Before we start, if you don’t know what Zoning is we wrote an article that explains the basic fundamentals of what it is and why it’s important. If you do, then get ready to get into the weeds.
Anatomy Of A Zone
Zoning is a term that most people are vaguely familiar with, but few feel comfortable enough to describe in any particular detail, let alone the zoning applied in their neighborhoods. If you are one of those people, don’t worry, you are in good company. However, those who do know about zoning usually respond with the zone classification “R1” or “C2”, or with the general use that the zone allows such as “residential” or “industrial”. However, this is leaving out some really important details.
In the City of Los Angeles, the zoning of a property is actually made up of two or more parts. To help demonstrate the anatomy of a zone, below is an example of a zone you might see along a commercial corridor:
This is where you will find site- or project-specific provisions which are established by ordinance as part of the Zone for a lot. These are in the form of T Conditions (Tentative Zone Classifications) and Q Conditions (Qualified Classifications). T Conditions are City Council requirements for public improvements as a result of zone changes. Q Conditions are restrictions on property as a result of zone changes, to ensure compatibility with surrounding property. To figure out what the applicable regulations are, you will need to track down and read the specific ordinance that established it, and the easiest way to find that is by using our Zoning Information and Map Access System (ZIMAS).
The Zone Class contains basic requirements and restrictions such as permitted uses, minimum lot area, and required yards. There are a total of 35 types of zoning classifications in the City of Los Angeles that go from “OS” Open Space (most restrictive) to “PF” Public Facility (least restrictive).They are categorized and labeled with a prefix: O = open space; A = agricultural; R = residential; C = commercial; M = manufacturing; or PF = public facilities. Within each category, there are subcategories based on intensity. For instance, the M3 Zone permits more intensive uses than the M2, and the M2 permits more intensive uses than are allowed in M1. In general, uses that are allowed in less intensive zones are also allowed in more intensive zones. This means that almost anything, except residential uses, may be built in a M3 Zone, while relatively little may be built in a RE Residential Estate Zone. To find these regulations you will need to look up each Zone’s section in the Zoning Code, which is Chapter 1 of the Los Angeles Municipal Code (LAMC).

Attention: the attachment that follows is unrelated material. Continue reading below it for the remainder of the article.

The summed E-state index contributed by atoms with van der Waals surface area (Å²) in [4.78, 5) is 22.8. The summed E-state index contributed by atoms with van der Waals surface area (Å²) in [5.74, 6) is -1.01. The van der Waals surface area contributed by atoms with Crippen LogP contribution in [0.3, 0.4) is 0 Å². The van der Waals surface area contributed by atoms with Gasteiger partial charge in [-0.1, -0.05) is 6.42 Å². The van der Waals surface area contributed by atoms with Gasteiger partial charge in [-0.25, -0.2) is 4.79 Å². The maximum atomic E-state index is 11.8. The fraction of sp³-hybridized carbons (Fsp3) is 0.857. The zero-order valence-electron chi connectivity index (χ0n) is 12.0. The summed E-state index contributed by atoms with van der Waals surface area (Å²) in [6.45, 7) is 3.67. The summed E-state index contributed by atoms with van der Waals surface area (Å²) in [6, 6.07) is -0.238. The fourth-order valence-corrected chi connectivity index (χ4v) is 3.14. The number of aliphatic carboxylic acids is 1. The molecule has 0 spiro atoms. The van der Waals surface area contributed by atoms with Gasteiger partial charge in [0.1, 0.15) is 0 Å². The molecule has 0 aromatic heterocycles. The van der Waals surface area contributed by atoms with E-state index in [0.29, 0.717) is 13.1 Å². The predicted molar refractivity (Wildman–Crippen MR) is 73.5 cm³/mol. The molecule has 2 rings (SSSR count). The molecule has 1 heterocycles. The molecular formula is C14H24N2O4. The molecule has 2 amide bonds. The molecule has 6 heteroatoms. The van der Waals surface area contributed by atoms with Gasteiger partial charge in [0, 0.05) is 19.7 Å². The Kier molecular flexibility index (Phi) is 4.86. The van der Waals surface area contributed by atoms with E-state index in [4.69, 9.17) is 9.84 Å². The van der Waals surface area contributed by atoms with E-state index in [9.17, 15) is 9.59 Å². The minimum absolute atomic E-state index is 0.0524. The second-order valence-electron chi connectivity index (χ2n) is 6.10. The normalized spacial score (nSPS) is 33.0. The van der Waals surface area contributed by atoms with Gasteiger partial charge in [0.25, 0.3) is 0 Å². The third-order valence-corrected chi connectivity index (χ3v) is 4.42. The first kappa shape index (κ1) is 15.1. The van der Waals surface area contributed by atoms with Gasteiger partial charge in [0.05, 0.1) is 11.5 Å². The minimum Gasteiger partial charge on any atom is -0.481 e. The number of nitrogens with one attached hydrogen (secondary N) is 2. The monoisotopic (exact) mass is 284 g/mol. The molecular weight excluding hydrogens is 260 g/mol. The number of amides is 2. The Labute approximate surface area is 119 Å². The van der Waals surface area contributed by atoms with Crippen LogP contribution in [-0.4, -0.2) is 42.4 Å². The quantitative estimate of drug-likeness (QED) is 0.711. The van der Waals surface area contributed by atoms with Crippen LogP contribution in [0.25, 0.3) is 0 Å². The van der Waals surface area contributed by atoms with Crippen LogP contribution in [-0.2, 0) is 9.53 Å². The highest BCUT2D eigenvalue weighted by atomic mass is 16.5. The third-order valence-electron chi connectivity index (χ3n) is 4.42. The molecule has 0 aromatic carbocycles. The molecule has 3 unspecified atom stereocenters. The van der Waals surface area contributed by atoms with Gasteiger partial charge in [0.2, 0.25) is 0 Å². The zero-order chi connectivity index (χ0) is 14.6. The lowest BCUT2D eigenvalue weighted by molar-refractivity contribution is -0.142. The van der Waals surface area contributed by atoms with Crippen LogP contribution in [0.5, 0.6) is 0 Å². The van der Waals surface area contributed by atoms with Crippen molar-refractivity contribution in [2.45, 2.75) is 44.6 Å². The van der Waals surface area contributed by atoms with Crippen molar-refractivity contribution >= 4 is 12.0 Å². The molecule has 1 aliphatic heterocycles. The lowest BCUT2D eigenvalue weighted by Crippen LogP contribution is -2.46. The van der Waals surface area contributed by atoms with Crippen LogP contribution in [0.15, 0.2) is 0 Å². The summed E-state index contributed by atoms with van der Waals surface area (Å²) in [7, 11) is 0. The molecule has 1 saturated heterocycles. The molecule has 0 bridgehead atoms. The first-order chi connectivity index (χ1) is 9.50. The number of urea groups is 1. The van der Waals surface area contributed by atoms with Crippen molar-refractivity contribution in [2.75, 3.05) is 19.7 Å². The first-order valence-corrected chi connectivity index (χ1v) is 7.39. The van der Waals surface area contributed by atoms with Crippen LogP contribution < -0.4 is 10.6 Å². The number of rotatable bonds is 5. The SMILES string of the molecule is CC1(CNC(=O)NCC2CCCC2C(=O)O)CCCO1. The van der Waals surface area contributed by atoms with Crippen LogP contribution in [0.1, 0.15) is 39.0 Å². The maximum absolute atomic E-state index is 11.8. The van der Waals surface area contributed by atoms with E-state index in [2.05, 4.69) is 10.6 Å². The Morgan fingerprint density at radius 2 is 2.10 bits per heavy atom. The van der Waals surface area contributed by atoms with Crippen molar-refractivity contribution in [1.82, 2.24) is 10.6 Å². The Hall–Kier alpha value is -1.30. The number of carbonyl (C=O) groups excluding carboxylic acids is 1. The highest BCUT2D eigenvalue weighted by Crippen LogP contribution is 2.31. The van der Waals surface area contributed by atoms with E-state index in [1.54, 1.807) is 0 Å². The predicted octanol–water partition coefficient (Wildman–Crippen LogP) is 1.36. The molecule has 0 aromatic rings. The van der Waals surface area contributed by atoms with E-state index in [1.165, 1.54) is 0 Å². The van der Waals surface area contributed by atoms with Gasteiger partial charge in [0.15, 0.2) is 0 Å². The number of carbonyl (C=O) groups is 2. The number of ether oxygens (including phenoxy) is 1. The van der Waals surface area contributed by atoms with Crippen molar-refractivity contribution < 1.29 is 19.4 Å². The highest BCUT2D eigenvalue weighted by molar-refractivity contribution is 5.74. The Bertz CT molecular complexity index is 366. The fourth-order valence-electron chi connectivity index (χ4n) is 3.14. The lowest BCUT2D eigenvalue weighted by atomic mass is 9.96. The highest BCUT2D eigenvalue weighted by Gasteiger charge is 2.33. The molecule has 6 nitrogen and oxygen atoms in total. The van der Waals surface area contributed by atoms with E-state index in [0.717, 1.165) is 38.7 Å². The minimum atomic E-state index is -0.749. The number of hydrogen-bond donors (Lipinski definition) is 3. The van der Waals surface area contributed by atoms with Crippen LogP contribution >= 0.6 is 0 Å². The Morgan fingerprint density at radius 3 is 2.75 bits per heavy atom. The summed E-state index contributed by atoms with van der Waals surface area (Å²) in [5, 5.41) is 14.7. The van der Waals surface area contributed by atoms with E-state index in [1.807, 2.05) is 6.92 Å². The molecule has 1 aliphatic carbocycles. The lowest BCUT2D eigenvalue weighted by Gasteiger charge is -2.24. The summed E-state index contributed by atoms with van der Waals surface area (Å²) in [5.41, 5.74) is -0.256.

It is important to note that there are also several regulations found in other parts of the Zoning Code that also apply, such as Section 12.21. General Provision, Section 12.22. Exceptions, and Section 12.24. Conditional Use Permits and other Similar Quasi-Judicial Approvals.
The Height District will determine the maximum building height limit in feet, number of stories, or floor area ratio. There are four Height Districts numbering 1 through 4, in addition to five specialized Height Districts. To find the regulations applied by this part of the Zone you will need to start in Section 12.21.1. of the Zoning Code.
Height Districts are sometimes accompanied by a letter “D”, which indicate the presence of “D Limits” or Development Limitations which further restrict heights, floor area ratio, percent of lot coverage, and building setbacks.To figure out what the applicable regulations are, you will need to track down and read the specific ordinance that established it, and the easiest way to find that is by using ZIMAS ; going to the “Case Numbers” tab on the navigation column, and looking through each of the ordinance listed for the subject property.
Again, it is important to note that there are also several regulations found in other parts of the Zoning Code that also apply.
There are areas in the City which are subject to Overlays (or Supplemental Use Districts) that apply additional regulations beyond those required by the base zone regulations, usually to protect or create certain neighborhood characteristics. Today, more than two-thirds of the property in the City contain one or more Overlays in their zoning, so a typical zone is more like “R1-1-HPOZ” or “[Q]C2-1”. This means that, for most lots, it is critical to review the regulations in those Overlays and the Zoning Code to get a complete picture of what is allowed. To figure out what the applicable regulations are, you will need to find which specific Overlay applies by using ZIMAS and going to the “Planning and Zoning” tab on the navigation column.You will then need to look up Article 3 of the Zoning Code,;and/or the individual Overlay documents.
Real World Example
To use an actual example, here is a breakdown of the regulations for a block in the West Los Angeles Community Plan are along Wilshire Boulevard that is zoned [Q]C4-2-CDO:
To figure out what is allowed on this property will require the review of multiple sections of the Zoning Code, Overlay provisions, and ordinances, as well as a few compare and contrast exercises. Keep in mind that we haven’t even begun to discuss the General Provisions (Section 12.21.), Exceptions (Section 12.22.), and Conditional Use (Section 12.24.) sections of the Zoning Code, which also needs to be review to get a clear picture of what allowed.
This can seem a bit daunting, but the Department City Planning is here to help you. We have several resources available throughout our Department website, but if you require further assistance please visit one of our Development Services Centers.